Contents of this guide
This guide contains links to sample ready-to-use applications, that will help you understand different possibilities related to custom applications. Each sample application is described presenting the aspects of configuration it shows. The guide contains also an instruction on how to copy and use the sample applications for yourself.
How to use the examples
Each example contains a link to the sample application within the Application Workbench. After accessing it, you will see a list of its files, where you can browse them (you will not be able to edit them at this point). If you decide you want to test this application in your workspace and later use it as a base for your own codes, use the Fork button in the right upper corner of the page (see Figure 1).
Note that, to access and fork the sample applications you will have to log in to the Application Workbench first.
Figure 1. Page displaying sample application with Fork button marked
Upon this action, you will be able to decide on the name under which the application will be copied to your account (Repository Name, marked with (1) in Figure 2). You will be also able to add your custom description (Description, marked with (2) in Figure 2).
Figure 2. Creating a new forked repository
After confirming with the Fork Repository button, your copy of the application repository will be created and presented to you. The copied application will have the same contents, therefore, the view will much resemble the original application (Figure 1). However, notice the change of the user name (the repository name may also be changed if you did that in the previous step) and the information that the repository is forked (marked in Figure 3). The button Fork will also be disabled as you cannot create another fork from a repository that already is a fork. You will also have more controls enabling management of your repository and edition of files.
Figure 3. Forked repository view
Since this moment you will be able to see the application also within My Apps Management tab in EPISODES Platform.
Figure 4. Forked sample application visible in My Apps Management tab within EPISODES Platform
The above means that you will also be able to use the application and run it in your workspace (see also Running your custom application guide) as it will appear within the Applications list in the EPISODES Platform (note, that it will be visible only as long as you are logged in).
Figure 5. Forked sample application visible in Applications list within EPISODES Platform
Example 1 (Matlab/Octave)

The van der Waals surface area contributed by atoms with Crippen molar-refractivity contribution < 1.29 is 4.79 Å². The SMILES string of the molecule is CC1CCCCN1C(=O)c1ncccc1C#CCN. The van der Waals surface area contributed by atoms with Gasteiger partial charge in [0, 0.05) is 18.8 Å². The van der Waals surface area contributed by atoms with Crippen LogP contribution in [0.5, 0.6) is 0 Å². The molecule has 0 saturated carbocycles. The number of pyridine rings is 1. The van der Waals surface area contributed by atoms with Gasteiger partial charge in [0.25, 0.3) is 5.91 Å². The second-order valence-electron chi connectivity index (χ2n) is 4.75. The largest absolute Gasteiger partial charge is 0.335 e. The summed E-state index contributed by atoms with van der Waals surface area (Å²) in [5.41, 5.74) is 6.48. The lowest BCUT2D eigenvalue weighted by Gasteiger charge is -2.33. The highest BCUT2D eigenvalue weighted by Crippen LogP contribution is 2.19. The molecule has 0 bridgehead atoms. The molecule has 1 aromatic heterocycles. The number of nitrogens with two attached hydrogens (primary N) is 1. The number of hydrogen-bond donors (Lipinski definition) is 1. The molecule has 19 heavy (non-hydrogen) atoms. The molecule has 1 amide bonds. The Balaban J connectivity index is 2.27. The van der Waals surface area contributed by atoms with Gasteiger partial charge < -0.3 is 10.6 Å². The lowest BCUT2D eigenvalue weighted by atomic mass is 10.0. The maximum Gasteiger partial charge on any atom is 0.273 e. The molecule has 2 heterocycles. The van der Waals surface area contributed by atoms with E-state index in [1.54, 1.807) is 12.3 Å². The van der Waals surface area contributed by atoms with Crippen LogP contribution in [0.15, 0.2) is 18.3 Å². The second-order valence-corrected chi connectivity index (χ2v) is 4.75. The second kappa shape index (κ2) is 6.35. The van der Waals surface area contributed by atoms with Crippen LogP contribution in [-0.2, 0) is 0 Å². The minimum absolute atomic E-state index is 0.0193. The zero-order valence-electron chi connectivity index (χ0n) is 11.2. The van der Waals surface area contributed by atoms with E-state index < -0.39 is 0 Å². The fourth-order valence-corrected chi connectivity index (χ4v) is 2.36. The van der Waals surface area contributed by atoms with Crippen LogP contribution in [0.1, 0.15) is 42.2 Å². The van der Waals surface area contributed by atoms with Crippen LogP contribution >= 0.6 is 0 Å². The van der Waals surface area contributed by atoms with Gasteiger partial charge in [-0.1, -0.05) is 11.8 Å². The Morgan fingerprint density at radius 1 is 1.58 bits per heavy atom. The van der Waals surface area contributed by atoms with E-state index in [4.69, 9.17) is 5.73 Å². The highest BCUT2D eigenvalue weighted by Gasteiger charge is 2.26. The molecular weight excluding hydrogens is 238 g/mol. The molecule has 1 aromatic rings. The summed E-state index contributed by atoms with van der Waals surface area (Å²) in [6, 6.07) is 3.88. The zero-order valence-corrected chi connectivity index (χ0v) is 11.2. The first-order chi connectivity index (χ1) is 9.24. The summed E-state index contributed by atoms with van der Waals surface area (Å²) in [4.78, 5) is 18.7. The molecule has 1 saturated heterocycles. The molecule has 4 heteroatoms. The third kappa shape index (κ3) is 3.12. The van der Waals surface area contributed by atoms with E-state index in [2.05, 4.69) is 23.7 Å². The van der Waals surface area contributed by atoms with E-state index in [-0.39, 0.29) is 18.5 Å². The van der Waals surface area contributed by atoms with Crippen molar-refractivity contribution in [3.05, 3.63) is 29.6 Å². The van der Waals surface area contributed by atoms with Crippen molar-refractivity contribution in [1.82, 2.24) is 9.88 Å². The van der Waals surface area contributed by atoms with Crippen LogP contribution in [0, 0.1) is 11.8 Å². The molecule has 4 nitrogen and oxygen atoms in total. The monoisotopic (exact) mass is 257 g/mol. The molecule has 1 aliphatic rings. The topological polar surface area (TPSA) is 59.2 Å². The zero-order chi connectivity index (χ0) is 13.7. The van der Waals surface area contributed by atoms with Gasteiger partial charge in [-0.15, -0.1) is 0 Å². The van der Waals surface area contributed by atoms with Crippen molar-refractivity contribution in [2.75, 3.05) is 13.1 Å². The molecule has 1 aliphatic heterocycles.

Link to the application: https://epos-apps.grid.cyfronet.pl/tcs-test-user/MatlabSampleApp1
Programming language: the application is written in Octave programming language and configured to be run with Octave interpreter (settings underlined in Figure 6), however, it is also compatible with Matlab programming language and could be run with Matlab interpreter as well.
The application contains a simple code that plots a vector of double-precision numbers and returns it in a form of a PNG file - as demonstrated in Excerpt 1. This, however simple, code, to be correctly interpreted by the EPISODES Platform, requires a configuration, called Application Definition, which will tell the Platform how to transfer the input files to your application and what to do with the output files. Figure 6 shows the configuration used for this application, with input files definition marked with (1): one file of type double_vector, and output files definition marked with (2): one output file of type image_data and name vectorPlot.png, in PNG format. Thanks to this definition the interface of the application within the EPISODES Platform would allow you to add a double_vector file (e.g. a magnitude vector extracted from a Seismic Catalog with Catalog to Vectors converter) as input to the application, and will look for a file vectorPlot.png when the application finishes and transfer it to your workspace, where you will be able to display it - exactly as shown in Figure 7. Note, that if you change your code, so that it produces another file, it will be ignored by the system, unless you add it to the appDefinition.json. Similarly, to add another input to the application, you have to add it both to the application script and to the appDefinition.json file.